There is this whole idea that, just because a dude is nice to a girl she should want to fuck him. It’s an inherently misogynist perspective on what it means to be friends with a woman you want, but for whatever reason, cannot have. It implies that said woman owes you something for your kindness and friendship. Sorry “nice guys”, she doesn’t owe you a goddamn thing, and the friendzone is something made up by “nice guys” who would rather blame the girls around them for the fact that they are single than take a look at themselves. condewonkazone Why are those other guys getting the girls? It’s not because they are assholes. It’s because they go after what they want. It’s because they make themselves desirable—and I am not just talking about looks and money, I am talking about charm, wit, and a willingness to use them both when the times are right. I’m no looker, guys, and I am broke most of the time (hell, I spent two years way, way underemployed), but I have never had any problem convincing women to spend time with me. And I do this by virtue of 1. Humor and wit; 2. Intelligence and observation; 3. Not being a whiny little bitch who can’t take responsibility for my own shit; 4. The ability to say, “Hey, I totally dig you”; 5. The ability to accept it if the feeling is not returned.

So let me make something clear: You have NOT been friendzoned. You are a FRIEND. So, dude. Stop thinking with your dick and be a good friend. When your crush is telling you all about her relationship problems, don’t make it about you and whether she should be with you. If you must be narcissistic in the moment, then pay attention. You are learning what not to do in other relationships. Don’t decide that being an asshole is the answer. Don’t put that ridiculous bitterness all over the internet. It accomplishes nothing and—big surprise—makes you look like an asshole, and one that no woman is gonna want. Turns out, chicks don’t dig whiners. Weird, right?

If she doesn’t have romantic feelings about you, don’t whine about it. Your options are: 1. Decide you are cool being her friend and let go of the fantasy; 2. Let go of the friendship if you can’t let go of the fantasy (sticking around and pining isn’t going to change her mind about you, but moving on and growing will make you feel better and may help her see you in another light); or 3. Stick around doing the same old thing, pining and listening and wondering why she isn’t fucking you instead of that other dude when you are SOOO much nicer to her.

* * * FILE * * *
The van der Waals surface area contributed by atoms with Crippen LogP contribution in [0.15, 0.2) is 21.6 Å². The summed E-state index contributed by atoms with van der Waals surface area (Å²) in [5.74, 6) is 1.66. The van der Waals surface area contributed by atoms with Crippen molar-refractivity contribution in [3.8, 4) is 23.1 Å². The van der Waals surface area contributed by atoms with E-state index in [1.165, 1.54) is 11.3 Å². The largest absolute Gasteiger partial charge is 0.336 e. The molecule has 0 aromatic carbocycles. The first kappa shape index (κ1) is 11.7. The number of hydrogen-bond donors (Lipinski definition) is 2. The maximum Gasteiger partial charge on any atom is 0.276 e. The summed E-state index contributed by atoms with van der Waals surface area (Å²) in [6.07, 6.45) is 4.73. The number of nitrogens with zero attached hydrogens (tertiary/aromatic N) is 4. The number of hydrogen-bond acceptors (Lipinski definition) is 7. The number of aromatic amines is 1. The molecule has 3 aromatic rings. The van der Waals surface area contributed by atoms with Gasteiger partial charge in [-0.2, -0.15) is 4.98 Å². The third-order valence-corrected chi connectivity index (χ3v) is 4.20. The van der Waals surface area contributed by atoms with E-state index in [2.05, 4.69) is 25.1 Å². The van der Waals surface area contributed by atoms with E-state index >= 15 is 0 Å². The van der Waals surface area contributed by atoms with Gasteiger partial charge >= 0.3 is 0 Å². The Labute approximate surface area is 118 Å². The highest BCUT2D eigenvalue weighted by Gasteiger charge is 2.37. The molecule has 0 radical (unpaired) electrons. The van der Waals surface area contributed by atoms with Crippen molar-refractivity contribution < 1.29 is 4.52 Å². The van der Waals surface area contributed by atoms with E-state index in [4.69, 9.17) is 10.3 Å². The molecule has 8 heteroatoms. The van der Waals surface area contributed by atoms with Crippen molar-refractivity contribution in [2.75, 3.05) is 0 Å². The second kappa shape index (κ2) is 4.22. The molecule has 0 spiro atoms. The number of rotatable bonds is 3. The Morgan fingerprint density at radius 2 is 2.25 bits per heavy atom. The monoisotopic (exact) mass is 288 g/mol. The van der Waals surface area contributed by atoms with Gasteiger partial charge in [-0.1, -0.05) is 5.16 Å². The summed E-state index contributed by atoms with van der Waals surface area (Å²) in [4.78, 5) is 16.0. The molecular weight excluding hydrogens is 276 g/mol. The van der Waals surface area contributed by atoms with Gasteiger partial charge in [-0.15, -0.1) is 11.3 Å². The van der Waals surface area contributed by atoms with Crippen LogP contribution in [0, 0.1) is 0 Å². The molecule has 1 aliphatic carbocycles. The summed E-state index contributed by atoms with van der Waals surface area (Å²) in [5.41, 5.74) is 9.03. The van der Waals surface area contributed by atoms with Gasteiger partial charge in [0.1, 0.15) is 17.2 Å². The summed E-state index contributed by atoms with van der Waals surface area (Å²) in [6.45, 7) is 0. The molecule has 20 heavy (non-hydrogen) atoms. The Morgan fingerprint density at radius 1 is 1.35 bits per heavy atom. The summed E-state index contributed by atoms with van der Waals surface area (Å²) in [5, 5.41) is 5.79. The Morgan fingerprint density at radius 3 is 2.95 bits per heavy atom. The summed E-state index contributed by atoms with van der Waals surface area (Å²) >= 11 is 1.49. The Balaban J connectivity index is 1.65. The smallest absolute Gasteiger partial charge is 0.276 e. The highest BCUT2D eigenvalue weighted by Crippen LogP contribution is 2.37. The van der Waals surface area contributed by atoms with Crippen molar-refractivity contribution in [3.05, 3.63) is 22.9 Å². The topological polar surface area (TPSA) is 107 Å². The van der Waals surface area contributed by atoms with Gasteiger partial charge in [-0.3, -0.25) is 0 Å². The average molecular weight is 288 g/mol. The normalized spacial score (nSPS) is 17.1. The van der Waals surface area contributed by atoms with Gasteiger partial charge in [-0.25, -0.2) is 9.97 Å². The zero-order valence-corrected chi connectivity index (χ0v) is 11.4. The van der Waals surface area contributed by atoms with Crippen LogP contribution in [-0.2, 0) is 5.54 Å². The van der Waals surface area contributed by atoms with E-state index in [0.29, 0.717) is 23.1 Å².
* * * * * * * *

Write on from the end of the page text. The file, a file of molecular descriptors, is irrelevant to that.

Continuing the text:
But dude, if you really think she owes you something because you have provided a willing ear, you are not a nice guy. If you really think she’s obligated to want to be with you just because you give her relationship advice and are always there for her, you are not a nice guy. If you think a girl should be something she isn’t just because you want her to be and you think you deserve it, you are not a nice guy. You are just a dude who needs to grow up and move on.  snape


The Misadventures of Ed and Bob

Okay, so the very first thing you have to do is spend 30 seconds watching this video. Yes. This post has a video component. Watch it. Waaaaatch it.

.

Okay. Done? Now, this is what happens when C and I are allowed to:
  1. Run rampant on YouTube
  2. Think we are very clever and hilarious; and
  3. Text each other.

For reference, I am Ed. C is Bob. For this convo.



iPhone: Free (thanks again, Nate).
YouTube: Free.
Data Plan: Suck it, service provider.
Woman willing to participate in text convos like this one: Worth at least 100 goats.Priceless.


Memorial

Last night, C. and I came home from the memorial party for Donovan, fell into bed, and wrapped ourselves around each other, seeking warmth, comfort, affection, love. I lay there, forcing myself to be in the moment for as long as I could, and focused on appreciating how absolutely perfect it was: her head resting on my shoulder, my arms wrapped around her, our legs tangled together—like we were puzzle pieces that had been snapped into place.

She eventually slept, and I did everything I could to memorize how wonderful she felt in that moment.

Memorials exist as things or events that help us remember. Monuments, sculptures, benches, trees, parties. They are how we attempt to honor those who have left us behind, how we create ways to maintain a connection with people we can no longer see, hear, or touch. Simultaneously, death reminds us that we live and are surrounded by the living and that we must remember to connect with the people around us, to not take them for granted.

But often the moments we most want to remember are the ones we are least able to capture.